What are Ozlandish Writings?

From July 2010 to December 2014 we ran OZLAND PICTURE STORIES as described below. Sadly though the number of writers reduced over the years and we decided to call it a day. We leave these as a record of the good times we had.

Are "You" ready to challenge your writing skills? Then participate in our OZLAND Picture Stories writing series at The Ozland Art Gallery.

Each month a new picture will be picked, from our OZLAND Artist of the Month collection, with different themes. Your goal is to write a 500-1000 word... poem... essay... or story about the picture picked. This is a chance for you to challenge your writing skills each month. Story can be written in ANY genre... sci fi... romance... ghost... fantasy... fiction... non-fiction... biography... mystery... historical... whatever your writing genre... feel free to experiment. Send your writing inworld to Sven Pertelson as a notecard to have it included on the web site. We meet at the The Ozland Art Gallery each Wednesday at Noon and 6pm SLT to read the latest submissions on voice. More Information

Tuesday, August 20, 2013

"PattyCake" by Teri Meridian

"PattyCake" by Teri Meridian
inspired by "Ed is Dead" by Van Caerndow

"Hey, Patty! Nice day to die, right amigo?"

I hated it when they called me that. My name wasn't Patrick and I wasn't of Irish descent. I was a native New Yorker, with a mother from Paris and a father from London. "Patty" was really just half of their name for me -- "Cow Patty" -- since in their eyes I was little more than cattle dung. Or, at the very least, it was what they thought of the cheap tin badge that read "United States Marshal" pinned to my coat. You would have thought that Uncle Sam could have at least made it out of silver or gold. If a man was going to put his life on the line for something then make its symbol worth a few dollars.

I looked around for the source of the greeting and saw Buck Roberts leaning up against a pillar on the front porch of the barber shop. Although his stance seemed casual, it was evident that he was more alert than he wanted to appear. While his left shoulder was leaning up against a pillar, his right arm was free and unimpeded. His coat was pulled back away from his holster, and his Colt rode very high; pulled up so that it could be drawn easily and quickly. I had no doubts at all that he was ready to draw and that his relaxed demeanor was all a sham.

The image of two gun fighters standing in an open street, 20 paces apart, facing each other, with a third party calling out "Draw!" is a storybook fantasy. No man in his right mind, or likely woman for that matter, would take such a risk and hope that their gun came out clean, it didn't misfire, their reaction time was quicker, or a countless other factors all went their way. To survive you used your wits and looked for advantage. You positioned yourself where the sun was in your opponent's eyes, when his hand was slick and sweaty and you waited for an opportunity when you were ready and he wasn't. There were two kinds of gun fighters -- those that manipulated the situation to win and dead ones.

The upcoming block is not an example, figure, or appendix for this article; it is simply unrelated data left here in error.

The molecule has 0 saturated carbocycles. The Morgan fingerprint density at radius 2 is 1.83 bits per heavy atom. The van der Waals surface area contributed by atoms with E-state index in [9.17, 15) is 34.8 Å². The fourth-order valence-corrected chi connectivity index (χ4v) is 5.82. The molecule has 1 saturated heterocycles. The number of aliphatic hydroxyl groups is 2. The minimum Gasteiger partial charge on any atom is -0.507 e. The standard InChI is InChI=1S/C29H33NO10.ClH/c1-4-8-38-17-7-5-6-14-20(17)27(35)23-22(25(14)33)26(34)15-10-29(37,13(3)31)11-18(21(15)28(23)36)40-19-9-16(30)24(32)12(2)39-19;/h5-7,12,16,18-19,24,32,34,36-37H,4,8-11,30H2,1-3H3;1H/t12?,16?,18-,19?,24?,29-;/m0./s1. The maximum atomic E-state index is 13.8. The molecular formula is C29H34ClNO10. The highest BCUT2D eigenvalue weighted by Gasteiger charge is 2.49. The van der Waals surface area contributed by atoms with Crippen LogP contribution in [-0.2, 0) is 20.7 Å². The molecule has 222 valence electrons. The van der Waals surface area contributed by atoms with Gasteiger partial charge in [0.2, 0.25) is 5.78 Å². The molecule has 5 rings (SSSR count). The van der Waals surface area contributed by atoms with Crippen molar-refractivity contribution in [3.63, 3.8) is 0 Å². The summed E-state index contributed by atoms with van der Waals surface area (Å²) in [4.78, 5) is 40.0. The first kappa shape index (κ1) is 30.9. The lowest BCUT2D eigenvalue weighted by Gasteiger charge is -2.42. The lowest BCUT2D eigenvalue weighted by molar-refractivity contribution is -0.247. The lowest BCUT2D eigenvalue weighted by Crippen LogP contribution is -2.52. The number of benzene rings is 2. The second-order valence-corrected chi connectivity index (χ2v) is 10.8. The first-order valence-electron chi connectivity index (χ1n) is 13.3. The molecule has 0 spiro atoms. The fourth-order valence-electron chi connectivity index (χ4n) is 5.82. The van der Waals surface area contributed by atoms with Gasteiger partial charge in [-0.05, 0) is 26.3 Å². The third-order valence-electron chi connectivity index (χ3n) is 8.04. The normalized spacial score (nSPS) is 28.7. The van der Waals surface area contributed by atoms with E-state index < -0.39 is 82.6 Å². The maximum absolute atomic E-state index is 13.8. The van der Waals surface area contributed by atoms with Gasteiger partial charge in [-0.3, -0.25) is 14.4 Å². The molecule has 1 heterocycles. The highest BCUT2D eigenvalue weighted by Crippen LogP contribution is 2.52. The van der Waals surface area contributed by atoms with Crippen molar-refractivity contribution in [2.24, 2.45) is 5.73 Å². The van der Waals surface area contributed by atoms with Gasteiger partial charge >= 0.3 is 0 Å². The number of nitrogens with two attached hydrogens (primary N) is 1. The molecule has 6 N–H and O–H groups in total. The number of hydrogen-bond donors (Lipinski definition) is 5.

I was at the disadvantage. I'd just gotten off the trail from hunting down a couple of cattle rustlers. I'd caught up with them trying to herd their ill gotten gains over the Rio Grande into Mexico. Of course, like the amateurs they were, they had this silly notion that the river provided this magical protection and that crossing the border saved them from answering for their crimes. So, I let them cross, watched them set up camp for the night "safely" in Mexico, and then I shot them in their sleep, tied their bodies on their horses, and brought them back for the bounty. I had finished dropping off the bodies at the undertaker and was heading to the telegraph office when I ran into Buck.

The sun was over Buck's head, but still pretty high in the sky. I saw that he was slightly higher than me, so any shot would need to be angled upward. The pillar he was leaning on gave him a bit of cover, though not much. I saw the hammer on his gun was already pulled back, indicating he had cocked it already and would have a shorter, lighter trigger pull. A gun pulls to the side and shoots left when a rightie has a heavy pull to cock a dual action gun. He was less likely to be affected by that factor than I and was more likely to fire straight on his first shot.